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February 1964

Mannitol-Induced Diuresis: Its Effect on Serum and Urine Sodium Concentration

Author Affiliations

Resident, Department of Anesthesiology, Maine Medical Center (Dr. Cheney); Research Associate, Maine Medical Center (Dr. Rand); Director, Department of Anesthesiology, Maine Medical Center (Dr. Lincoln).

Arch Surg. 1964;88(2):197-205. doi:10.1001/archsurg.1964.01310200035009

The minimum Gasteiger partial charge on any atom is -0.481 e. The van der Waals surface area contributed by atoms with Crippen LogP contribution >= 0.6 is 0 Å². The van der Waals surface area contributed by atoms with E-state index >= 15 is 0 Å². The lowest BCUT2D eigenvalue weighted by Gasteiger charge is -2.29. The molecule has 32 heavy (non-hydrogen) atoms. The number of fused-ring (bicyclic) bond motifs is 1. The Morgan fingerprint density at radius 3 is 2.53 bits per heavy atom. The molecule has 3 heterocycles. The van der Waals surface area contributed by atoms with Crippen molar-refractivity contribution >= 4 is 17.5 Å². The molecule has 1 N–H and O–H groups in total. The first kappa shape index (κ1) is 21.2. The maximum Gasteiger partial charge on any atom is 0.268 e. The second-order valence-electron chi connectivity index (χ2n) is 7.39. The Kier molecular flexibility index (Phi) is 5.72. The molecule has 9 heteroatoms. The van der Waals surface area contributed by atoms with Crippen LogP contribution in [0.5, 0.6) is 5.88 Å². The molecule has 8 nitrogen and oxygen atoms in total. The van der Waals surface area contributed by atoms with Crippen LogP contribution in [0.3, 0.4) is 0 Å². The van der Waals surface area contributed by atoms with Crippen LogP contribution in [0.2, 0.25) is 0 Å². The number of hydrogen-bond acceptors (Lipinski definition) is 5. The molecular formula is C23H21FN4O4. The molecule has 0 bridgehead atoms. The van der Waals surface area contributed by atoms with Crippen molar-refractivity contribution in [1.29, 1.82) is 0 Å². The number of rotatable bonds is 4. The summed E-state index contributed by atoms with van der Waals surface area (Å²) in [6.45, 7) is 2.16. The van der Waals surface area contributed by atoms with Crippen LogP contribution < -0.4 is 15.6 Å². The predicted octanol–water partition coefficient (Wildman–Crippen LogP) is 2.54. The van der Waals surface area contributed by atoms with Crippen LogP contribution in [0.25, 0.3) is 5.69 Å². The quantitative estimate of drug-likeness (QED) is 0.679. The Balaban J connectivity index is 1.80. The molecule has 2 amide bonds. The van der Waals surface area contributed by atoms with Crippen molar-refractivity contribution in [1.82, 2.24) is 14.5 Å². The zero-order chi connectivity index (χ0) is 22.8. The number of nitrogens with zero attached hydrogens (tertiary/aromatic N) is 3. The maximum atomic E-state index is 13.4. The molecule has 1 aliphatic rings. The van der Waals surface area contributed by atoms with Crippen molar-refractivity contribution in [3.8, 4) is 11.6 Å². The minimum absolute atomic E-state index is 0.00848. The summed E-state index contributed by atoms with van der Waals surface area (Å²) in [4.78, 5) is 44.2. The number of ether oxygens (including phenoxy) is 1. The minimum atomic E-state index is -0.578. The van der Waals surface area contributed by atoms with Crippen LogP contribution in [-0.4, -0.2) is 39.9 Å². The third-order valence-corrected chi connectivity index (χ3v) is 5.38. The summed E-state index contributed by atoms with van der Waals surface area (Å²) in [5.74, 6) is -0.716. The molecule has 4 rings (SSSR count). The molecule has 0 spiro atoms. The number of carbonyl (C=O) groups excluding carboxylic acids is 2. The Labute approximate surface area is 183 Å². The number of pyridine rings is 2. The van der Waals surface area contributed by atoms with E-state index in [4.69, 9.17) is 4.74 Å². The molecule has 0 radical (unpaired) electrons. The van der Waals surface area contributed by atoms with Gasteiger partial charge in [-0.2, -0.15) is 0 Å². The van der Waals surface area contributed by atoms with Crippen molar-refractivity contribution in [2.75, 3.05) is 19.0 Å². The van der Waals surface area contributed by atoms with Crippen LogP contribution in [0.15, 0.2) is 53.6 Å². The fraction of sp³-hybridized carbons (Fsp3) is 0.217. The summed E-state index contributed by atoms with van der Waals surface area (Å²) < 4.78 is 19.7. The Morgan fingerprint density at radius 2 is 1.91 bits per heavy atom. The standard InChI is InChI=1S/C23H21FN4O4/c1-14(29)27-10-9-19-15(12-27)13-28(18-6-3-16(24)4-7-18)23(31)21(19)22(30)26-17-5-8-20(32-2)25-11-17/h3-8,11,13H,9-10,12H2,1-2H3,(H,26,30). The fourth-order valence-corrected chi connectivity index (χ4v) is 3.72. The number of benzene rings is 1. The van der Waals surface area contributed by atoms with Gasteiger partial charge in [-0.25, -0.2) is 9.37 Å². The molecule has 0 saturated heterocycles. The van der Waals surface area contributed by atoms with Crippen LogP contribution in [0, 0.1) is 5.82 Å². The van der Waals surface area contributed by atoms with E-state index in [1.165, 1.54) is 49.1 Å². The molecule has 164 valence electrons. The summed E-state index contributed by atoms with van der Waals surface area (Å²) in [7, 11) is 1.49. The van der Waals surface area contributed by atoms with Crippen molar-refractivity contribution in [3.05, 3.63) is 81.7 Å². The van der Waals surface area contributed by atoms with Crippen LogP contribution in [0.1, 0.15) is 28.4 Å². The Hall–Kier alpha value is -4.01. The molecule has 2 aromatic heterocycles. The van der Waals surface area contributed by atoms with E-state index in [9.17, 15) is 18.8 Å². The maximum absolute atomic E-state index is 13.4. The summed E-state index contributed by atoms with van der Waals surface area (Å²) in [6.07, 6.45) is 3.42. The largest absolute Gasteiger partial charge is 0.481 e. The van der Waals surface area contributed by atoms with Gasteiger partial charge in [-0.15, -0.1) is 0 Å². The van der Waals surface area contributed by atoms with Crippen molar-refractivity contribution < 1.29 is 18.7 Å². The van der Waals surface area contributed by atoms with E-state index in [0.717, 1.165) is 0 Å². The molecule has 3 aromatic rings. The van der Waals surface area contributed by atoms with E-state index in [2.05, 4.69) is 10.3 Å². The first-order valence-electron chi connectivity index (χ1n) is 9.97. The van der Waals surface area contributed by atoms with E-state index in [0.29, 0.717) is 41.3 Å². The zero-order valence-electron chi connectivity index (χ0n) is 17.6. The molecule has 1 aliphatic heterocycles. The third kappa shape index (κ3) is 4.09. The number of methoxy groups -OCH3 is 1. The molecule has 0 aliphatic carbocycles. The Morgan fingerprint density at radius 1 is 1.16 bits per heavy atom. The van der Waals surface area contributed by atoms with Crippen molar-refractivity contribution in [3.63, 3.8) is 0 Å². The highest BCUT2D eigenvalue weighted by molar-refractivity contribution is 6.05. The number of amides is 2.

Introduction  In the past several years there has been renewed interest in the osmotic diuretic mannitol. In abdominal aortic aneurysmectomy mannitol has been widely used to maintain renal plasma flow and urinary output during cross-clamping of the abdominal aorta.1 Increased urinary output during and after aortic surgery has been described in the literature2,3 and confirmed by our own experience with the drug.Some discrepancies exist in published reports as to the amount of sodium lost in the urine during mannitol diuresis and the significance of this loss. In nonanesthetized, resting humans separate studies have shown that with mannitol diuresis there is increased sodium excretion with a significant decrease in serum sodium.4,5 Boba, Gainor, and Powers6 have shown that anesthetized traumatized dogs infused with 10% mannitol undergo considerable urine sodium loss with marked decreases in serum sodium. Whelan,3 on the other hand, has reported that urine

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